When trying to manage or help patients manage type 2 diabetes, it’s easy to focus directly on carbohydrates. After all, that’s the root of the issue, right? Eating fruit, bread and other types of carbohydrates leads to a rise in blood glucose, and high blood glucose is characteristic of the condition. However, the development of type 2 diabetes is not that simple, and nutritional treatment goes far beyond carb control. Let’s steal carbohydrates’ spotlight for a moment and showcase the power of protein in blood glucose control.
In the battle of diabetes, nutrition is our knight in shining armor, and with diabetes affecting nearly 26 million Americans, it’s time for nutrition to take hold (1). Of those with diabetes, 90-95 percent have type 2 diabetes (1). It’s an issue that is not going to fade fast; we need to continue to tackle it from all sides, especially at the level of lifestyle modifications- like diet and exercise. It is critical to recognize that nutritional management of diabetes isn’t only about regimenting carbohydrate intake. The great thing is that components of foods interact in ways that can meaningfully impact their individual and collective effects. Such is the case with carbohydrates and protein, and we can use this to our benefit when managing type 2 diabetes.
By definition, carbohydrates raise blood glucose, and diabetes results from the body’s misregulation of blood glucose levels. Nutritional control therefore involves aiding the body in glucose regulation. We can do this by controlling portions and spacing of carbohydrate intake, but a crucially important addition to this approach is strategically pairing carbohydrate-containing foods with protein-containing foods. Studies have shown multiple positive effects on management of type 2 diabetes of diets that are higher in protein (2). Consumption of protein leads to increased insulin secretion, which helps the body level off the rise in blood glucose stimulated by eating. Blood glucose therefore tends to rise less after high-protein meals than meals that are particularly heavy in carbohydrates. Including protein in meals and snacks can also reduce fasting blood glucose and glycated hemoglobin, an indicator of glucose control over time (2).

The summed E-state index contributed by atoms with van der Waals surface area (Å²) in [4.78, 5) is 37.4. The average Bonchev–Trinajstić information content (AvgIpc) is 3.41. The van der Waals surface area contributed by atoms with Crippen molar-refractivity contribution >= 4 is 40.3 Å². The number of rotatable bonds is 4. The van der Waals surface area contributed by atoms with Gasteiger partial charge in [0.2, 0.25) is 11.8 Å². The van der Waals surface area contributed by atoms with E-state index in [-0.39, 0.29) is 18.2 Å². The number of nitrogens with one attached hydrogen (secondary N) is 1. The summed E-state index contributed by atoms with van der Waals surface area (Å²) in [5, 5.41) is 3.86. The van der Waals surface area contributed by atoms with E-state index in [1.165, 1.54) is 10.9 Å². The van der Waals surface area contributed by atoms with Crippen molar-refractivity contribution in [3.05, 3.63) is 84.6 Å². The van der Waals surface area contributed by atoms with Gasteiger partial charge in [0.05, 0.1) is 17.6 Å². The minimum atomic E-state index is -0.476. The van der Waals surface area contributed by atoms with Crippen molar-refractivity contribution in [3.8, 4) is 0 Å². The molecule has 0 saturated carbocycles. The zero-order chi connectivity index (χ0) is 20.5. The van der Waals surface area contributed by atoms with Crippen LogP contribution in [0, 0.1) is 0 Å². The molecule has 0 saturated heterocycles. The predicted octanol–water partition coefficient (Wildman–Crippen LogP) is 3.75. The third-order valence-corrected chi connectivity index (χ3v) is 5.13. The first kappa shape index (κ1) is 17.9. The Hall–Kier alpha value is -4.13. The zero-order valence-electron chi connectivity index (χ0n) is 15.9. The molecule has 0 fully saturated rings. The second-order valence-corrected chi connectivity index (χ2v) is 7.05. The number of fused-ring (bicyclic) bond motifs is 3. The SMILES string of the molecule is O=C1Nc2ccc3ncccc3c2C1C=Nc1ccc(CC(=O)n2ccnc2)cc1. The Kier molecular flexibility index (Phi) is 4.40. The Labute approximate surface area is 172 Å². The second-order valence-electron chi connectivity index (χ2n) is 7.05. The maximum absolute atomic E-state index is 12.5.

Spreading carbohydrate intake over the course of the day and always pairing it with a high-quality source of protein can help diminish unwanted fluctuations in blood glucose (2). Eggs are a versatile and easy option for including protein with meals and snacks, and we can also look to Greek yogurt, low-fat cottage cheese, nuts and seeds to pair with carbohydrates. Especially in the management of type 2 diabetes, consider these options for partnering protein and carbohydrates at meals and snacks:
- Grab a hardboiled egg to have with veggies or whole grain crackers
- Pair your fruit with cheese, Greek yogurt, nuts or nut butters
- Add a dollop of hummus to carrots, peppers or other raw veggies
- Breakfast: Try whole grain toast topped with an egg-veggie scramble, or this Breakfast Burrito Panini
- Lunch: Scatter beans, seeds or chopped hardboiled eggs on salad, or whip up this Pasta Salad with Herb Vinaigrette
- Dinner: Make sautéed veggies a meal by adding poached eggs on top, or heat up this Broccoli Quiche in Colorful Peppers (3)
1) Diabetes. Center for Disease Control and Prevention Web site.http://www.cdc.gov/chronicdisease/resources/publications/AAG/ddt.htm. Published August 1, 2011. Accessed November 5, 2013.
2) Layman DK, Clifton P, Gannon MC, et al. Protein in optimal health: heart disease and type 2 diabetes. Am J Clin Nutr. 2008; 87(5):15715-55. http://ajcn.nutrition.org/content/87/5/1571S.full. Accessed November 5, 2013.
3) Recipes & more. American Egg Board. www.incredibleegg.org. Updated 2013. Accessed November 5, 2013.